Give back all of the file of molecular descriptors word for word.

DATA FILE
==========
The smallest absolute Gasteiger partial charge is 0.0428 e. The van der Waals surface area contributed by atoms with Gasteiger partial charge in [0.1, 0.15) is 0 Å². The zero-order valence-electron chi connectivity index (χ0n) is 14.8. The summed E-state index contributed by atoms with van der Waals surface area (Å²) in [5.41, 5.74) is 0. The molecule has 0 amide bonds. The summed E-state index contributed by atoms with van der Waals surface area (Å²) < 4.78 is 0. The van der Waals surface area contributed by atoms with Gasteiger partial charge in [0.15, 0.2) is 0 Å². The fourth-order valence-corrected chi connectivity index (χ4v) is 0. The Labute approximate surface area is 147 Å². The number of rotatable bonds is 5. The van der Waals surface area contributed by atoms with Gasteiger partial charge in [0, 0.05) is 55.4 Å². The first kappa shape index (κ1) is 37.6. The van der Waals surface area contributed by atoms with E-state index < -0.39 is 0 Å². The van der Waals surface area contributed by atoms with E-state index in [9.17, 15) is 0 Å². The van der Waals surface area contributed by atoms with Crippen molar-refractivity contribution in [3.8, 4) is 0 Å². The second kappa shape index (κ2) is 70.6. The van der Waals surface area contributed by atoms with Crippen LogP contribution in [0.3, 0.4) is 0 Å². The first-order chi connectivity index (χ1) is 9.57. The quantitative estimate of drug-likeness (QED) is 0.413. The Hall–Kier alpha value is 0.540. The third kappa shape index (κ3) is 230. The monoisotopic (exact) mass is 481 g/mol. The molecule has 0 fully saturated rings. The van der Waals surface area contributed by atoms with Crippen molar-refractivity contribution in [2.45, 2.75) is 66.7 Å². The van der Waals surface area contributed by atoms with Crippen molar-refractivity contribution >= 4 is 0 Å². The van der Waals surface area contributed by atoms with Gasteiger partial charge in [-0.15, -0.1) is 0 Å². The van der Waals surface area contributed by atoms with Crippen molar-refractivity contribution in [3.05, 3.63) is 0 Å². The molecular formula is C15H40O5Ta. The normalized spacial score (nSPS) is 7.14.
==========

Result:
The smallest absolute Gasteiger partial charge is 0.0428 e. The van der Waals surface area contributed by atoms with Gasteiger partial charge in [0.1, 0.15) is 0 Å². The zero-order valence-electron chi connectivity index (χ0n) is 14.8. The summed E-state index contributed by atoms with van der Waals surface area (Å²) in [5.41, 5.74) is 0. The molecule has 0 amide bonds. The summed E-state index contributed by atoms with van der Waals surface area (Å²) < 4.78 is 0. The van der Waals surface area contributed by atoms with Gasteiger partial charge in [0.15, 0.2) is 0 Å². The fourth-order valence-corrected chi connectivity index (χ4v) is 0. The Labute approximate surface area is 147 Å². The number of rotatable bonds is 5. The van der Waals surface area contributed by atoms with Gasteiger partial charge in [0, 0.05) is 55.4 Å². The first kappa shape index (κ1) is 37.6. The van der Waals surface area contributed by atoms with E-state index < -0.39 is 0 Å². The van der Waals surface area contributed by atoms with E-state index in [9.17, 15) is 0 Å². The van der Waals surface area contributed by atoms with Crippen molar-refractivity contribution in [3.8, 4) is 0 Å². The second kappa shape index (κ2) is 70.6. The van der Waals surface area contributed by atoms with Crippen LogP contribution in [0.3, 0.4) is 0 Å². The first-order chi connectivity index (χ1) is 9.57. The quantitative estimate of drug-likeness (QED) is 0.413. The Hall–Kier alpha value is 0.540. The third kappa shape index (κ3) is 230. The monoisotopic (exact) mass is 481 g/mol. The molecule has 0 fully saturated rings. The van der Waals surface area contributed by atoms with Crippen molar-refractivity contribution in [2.45, 2.75) is 66.7 Å². The van der Waals surface area contributed by atoms with Crippen molar-refractivity contribution >= 4 is 0 Å². The van der Waals surface area contributed by atoms with Gasteiger partial charge in [-0.15, -0.1) is 0 Å². The van der Waals surface area contributed by atoms with Crippen molar-refractivity contribution in [3.05, 3.63) is 0 Å². The molecular formula is C15H40O5Ta. The normalized spacial score (nSPS) is 7.14.